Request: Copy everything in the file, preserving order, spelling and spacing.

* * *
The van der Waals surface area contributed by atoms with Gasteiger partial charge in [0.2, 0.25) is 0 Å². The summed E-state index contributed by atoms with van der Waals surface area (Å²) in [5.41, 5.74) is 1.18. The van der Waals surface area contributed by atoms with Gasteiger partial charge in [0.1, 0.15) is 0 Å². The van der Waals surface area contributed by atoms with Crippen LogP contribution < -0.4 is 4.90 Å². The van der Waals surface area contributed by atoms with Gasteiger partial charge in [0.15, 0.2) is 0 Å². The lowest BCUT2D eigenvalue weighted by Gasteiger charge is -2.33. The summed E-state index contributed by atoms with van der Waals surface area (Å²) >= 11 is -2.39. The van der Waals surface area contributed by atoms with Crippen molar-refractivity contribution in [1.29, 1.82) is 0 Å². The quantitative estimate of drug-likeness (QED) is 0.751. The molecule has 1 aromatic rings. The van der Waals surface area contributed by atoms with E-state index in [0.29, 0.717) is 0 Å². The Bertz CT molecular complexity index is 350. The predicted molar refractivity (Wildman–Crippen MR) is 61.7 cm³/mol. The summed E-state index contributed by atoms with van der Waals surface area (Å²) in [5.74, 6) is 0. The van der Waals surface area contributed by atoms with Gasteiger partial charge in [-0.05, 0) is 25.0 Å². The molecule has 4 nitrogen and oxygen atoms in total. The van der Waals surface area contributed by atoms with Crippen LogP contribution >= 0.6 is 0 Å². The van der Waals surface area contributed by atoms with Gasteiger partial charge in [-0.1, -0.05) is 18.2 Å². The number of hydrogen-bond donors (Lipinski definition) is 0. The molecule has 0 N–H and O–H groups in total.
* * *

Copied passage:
The van der Waals surface area contributed by atoms with Gasteiger partial charge in [0.2, 0.25) is 0 Å². The summed E-state index contributed by atoms with van der Waals surface area (Å²) in [5.41, 5.74) is 1.18. The van der Waals surface area contributed by atoms with Gasteiger partial charge in [0.1, 0.15) is 0 Å². The van der Waals surface area contributed by atoms with Crippen LogP contribution < -0.4 is 4.90 Å². The van der Waals surface area contributed by atoms with Gasteiger partial charge in [0.15, 0.2) is 0 Å². The lowest BCUT2D eigenvalue weighted by Gasteiger charge is -2.33. The summed E-state index contributed by atoms with van der Waals surface area (Å²) >= 11 is -2.39. The van der Waals surface area contributed by atoms with Crippen molar-refractivity contribution in [1.29, 1.82) is 0 Å². The quantitative estimate of drug-likeness (QED) is 0.751. The molecule has 1 aromatic rings. The van der Waals surface area contributed by atoms with E-state index in [0.29, 0.717) is 0 Å². The Bertz CT molecular complexity index is 350. The predicted molar refractivity (Wildman–Crippen MR) is 61.7 cm³/mol. The summed E-state index contributed by atoms with van der Waals surface area (Å²) in [5.74, 6) is 0. The van der Waals surface area contributed by atoms with Gasteiger partial charge in [-0.05, 0) is 25.0 Å². The molecule has 4 nitrogen and oxygen atoms in total. The van der Waals surface area contributed by atoms with Crippen LogP contribution >= 0.6 is 0 Å². The van der Waals surface area contributed by atoms with Gasteiger partial charge in [-0.1, -0.05) is 18.2 Å². The number of hydrogen-bond donors (Lipinski definition) is 0. The molecule has 0 N–H and O–H groups in total.